Facebook has finally followed through with plans to give users the ability to unsend messages, a feature it promised after Facebook admitted it had deleted CEO Mark Zuckerberg's messages from recipients' inboxes.
The remove message feature isn't quite like the self-destruct feature Facebook manages for Zuckerberg. It deletes his messages in recipients' inboxes after a set period of time.
With the new Facebook Messenger app, users have "up to 10 minutes" to remove a message for everyone on a chat.
After the 10 minutes is up, users will only be able to remove a message from their own chat, which leaves it visible to everyone else in the chat.
Facebook-owned WhatsApp already offers a similar time-capped 'delete for everyone' feature. However, users can do this for "about an hour" after a message was sent.
SEE: How we learned to talk to computers, and how they learned to answer back (cover story PDF)
Facebook said its decision to make Zuckerberg's messages self-destruct was motivated by the Sony Pictures hack in 2014, after which executives' emails were leaked to the public.
Facebook's PR said at the time it limited the retention period of the CEO's messages in "full compliance with our legal obligations to preserve messages".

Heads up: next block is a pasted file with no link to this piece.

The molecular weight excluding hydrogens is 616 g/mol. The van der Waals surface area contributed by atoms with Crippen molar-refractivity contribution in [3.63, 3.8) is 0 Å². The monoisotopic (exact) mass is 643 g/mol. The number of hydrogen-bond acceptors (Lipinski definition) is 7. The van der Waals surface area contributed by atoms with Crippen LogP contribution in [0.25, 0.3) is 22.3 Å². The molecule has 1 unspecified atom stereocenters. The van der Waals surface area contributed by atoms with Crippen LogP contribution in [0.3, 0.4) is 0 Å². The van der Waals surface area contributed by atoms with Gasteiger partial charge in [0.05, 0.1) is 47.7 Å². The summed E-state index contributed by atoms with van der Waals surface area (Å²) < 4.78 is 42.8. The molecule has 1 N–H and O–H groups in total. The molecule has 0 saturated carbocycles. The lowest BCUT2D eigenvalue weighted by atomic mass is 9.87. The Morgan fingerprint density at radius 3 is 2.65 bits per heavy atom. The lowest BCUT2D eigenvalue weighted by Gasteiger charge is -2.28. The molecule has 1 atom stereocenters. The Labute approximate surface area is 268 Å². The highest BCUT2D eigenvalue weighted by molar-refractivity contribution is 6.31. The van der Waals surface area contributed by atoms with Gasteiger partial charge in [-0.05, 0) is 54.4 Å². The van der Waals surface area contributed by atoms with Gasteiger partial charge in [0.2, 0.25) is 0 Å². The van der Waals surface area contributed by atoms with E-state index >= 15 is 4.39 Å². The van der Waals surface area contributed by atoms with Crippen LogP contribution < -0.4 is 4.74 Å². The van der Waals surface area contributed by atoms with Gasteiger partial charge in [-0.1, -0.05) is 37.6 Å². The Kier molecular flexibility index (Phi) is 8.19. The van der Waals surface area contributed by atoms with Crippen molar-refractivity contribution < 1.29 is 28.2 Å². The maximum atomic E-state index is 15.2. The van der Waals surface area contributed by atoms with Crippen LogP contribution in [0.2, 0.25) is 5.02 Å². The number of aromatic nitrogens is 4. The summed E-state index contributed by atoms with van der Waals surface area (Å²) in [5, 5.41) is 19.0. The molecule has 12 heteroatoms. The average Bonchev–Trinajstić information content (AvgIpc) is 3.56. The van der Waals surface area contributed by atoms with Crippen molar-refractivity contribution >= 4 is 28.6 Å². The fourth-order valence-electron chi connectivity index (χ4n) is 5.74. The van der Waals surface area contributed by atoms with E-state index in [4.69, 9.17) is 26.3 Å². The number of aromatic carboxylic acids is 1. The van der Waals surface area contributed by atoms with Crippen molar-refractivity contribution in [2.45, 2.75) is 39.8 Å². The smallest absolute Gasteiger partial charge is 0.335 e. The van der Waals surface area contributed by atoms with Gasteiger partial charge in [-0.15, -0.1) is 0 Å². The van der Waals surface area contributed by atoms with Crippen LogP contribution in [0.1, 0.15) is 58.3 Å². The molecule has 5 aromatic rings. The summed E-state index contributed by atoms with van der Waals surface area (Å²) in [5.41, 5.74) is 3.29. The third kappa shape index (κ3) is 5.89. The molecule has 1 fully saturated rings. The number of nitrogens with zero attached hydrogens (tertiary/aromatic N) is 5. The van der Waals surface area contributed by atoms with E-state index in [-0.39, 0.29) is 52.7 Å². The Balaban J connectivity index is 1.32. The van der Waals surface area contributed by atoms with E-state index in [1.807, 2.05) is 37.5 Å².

Still, the discovery that Zuckerberg had an exclusive unsend ability didn't look good for a company already embroiled in a public trust crisis over Cambridge Analytica, the British political consultancy that got its hands on 87 million Facebook users' data through a Facebook quiz app.
Back then, Facebook Messenger users could only delete messages in their own chats, but messages to others remained in their chats.
Previous and related coverage
Facebook's simplified Messenger 4 cuts tabs and doubles down on Stories.
While the FBI-vs-Apple battle played out in the public, the FBI-vs-Facebook encryption backdoor war remained a secret for months.
Sony Pictures Entertainment's internal network was reportedly hijacked this week, and it seems corporate data has leaked on to the web.
The Russian-linked Cambridge Analytica scammed 50 million US Facebook users for their data. The right-wing, voter-profiling company then used their information to target Americans with personalized anti-Clinton and pro-Trump propaganda.
The latest iteration includes several updates that give businesses more fine-grained control over interactions with customers.
With 200,000 developers on the Messenger platform (and fewer qualms about user privacy than WhatsApp), Facebook is adding more sophisticated features that brands can use to connect with customers.
The social networking giant said Messenger 2.3 will bring deeper engagement between businesses and customers.
A spike infections follows an update to the password and cryptocurrency-stealing malware.
Yangqing Jia, director of engineering for Facebook's AI platform team, on the changing field of machine learning.
The messaging app, which counts more than 1.3 billion users, is cutting down on the number of tabs, adding a "dark mode" and other seemingly modernizing features.